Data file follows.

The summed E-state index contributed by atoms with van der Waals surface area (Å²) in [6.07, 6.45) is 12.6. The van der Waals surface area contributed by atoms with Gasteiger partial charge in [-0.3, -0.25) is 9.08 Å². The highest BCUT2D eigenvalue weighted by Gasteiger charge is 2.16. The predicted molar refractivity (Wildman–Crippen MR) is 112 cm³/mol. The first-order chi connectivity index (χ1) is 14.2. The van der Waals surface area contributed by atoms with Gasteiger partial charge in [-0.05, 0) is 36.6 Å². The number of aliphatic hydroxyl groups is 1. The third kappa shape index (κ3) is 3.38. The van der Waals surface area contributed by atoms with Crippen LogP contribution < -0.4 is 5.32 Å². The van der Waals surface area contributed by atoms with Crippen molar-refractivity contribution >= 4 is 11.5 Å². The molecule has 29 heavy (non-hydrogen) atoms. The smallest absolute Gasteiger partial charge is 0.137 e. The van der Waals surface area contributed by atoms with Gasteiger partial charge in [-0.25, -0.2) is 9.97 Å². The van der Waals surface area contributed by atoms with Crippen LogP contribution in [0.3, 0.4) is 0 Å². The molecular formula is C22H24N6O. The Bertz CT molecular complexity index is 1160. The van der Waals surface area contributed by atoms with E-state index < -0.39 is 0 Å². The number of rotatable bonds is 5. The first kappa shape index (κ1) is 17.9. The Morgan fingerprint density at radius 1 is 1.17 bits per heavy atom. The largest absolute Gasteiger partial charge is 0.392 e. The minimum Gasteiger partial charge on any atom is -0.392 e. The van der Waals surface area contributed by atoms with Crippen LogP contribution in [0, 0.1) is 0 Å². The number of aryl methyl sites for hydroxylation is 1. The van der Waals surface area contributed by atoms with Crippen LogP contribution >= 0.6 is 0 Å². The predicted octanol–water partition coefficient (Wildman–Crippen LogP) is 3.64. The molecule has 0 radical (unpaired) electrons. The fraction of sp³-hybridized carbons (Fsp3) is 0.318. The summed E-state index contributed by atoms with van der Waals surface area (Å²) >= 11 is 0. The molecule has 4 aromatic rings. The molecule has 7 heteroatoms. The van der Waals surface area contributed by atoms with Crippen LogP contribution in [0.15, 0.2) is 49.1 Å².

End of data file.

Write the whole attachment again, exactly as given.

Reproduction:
The summed E-state index contributed by atoms with van der Waals surface area (Å²) in [6.07, 6.45) is 12.6. The van der Waals surface area contributed by atoms with Gasteiger partial charge in [-0.3, -0.25) is 9.08 Å². The highest BCUT2D eigenvalue weighted by Gasteiger charge is 2.16. The predicted molar refractivity (Wildman–Crippen MR) is 112 cm³/mol. The first-order chi connectivity index (χ1) is 14.2. The van der Waals surface area contributed by atoms with Gasteiger partial charge in [-0.05, 0) is 36.6 Å². The number of aliphatic hydroxyl groups is 1. The third kappa shape index (κ3) is 3.38. The van der Waals surface area contributed by atoms with Crippen LogP contribution < -0.4 is 5.32 Å². The van der Waals surface area contributed by atoms with Crippen molar-refractivity contribution >= 4 is 11.5 Å². The molecule has 29 heavy (non-hydrogen) atoms. The smallest absolute Gasteiger partial charge is 0.137 e. The van der Waals surface area contributed by atoms with Gasteiger partial charge in [-0.25, -0.2) is 9.97 Å². The van der Waals surface area contributed by atoms with Crippen LogP contribution in [0.3, 0.4) is 0 Å². The molecular formula is C22H24N6O. The Bertz CT molecular complexity index is 1160. The van der Waals surface area contributed by atoms with E-state index < -0.39 is 0 Å². The number of rotatable bonds is 5. The first kappa shape index (κ1) is 17.9. The Morgan fingerprint density at radius 1 is 1.17 bits per heavy atom. The largest absolute Gasteiger partial charge is 0.392 e. The minimum Gasteiger partial charge on any atom is -0.392 e. The van der Waals surface area contributed by atoms with Crippen LogP contribution in [0, 0.1) is 0 Å². The number of aryl methyl sites for hydroxylation is 1. The van der Waals surface area contributed by atoms with Crippen LogP contribution >= 0.6 is 0 Å². The predicted octanol–water partition coefficient (Wildman–Crippen LogP) is 3.64. The molecule has 0 radical (unpaired) electrons. The fraction of sp³-hybridized carbons (Fsp3) is 0.318. The summed E-state index contributed by atoms with van der Waals surface area (Å²) >= 11 is 0. The molecule has 4 aromatic rings. The molecule has 7 heteroatoms. The van der Waals surface area contributed by atoms with Crippen LogP contribution in [0.15, 0.2) is 49.1 Å².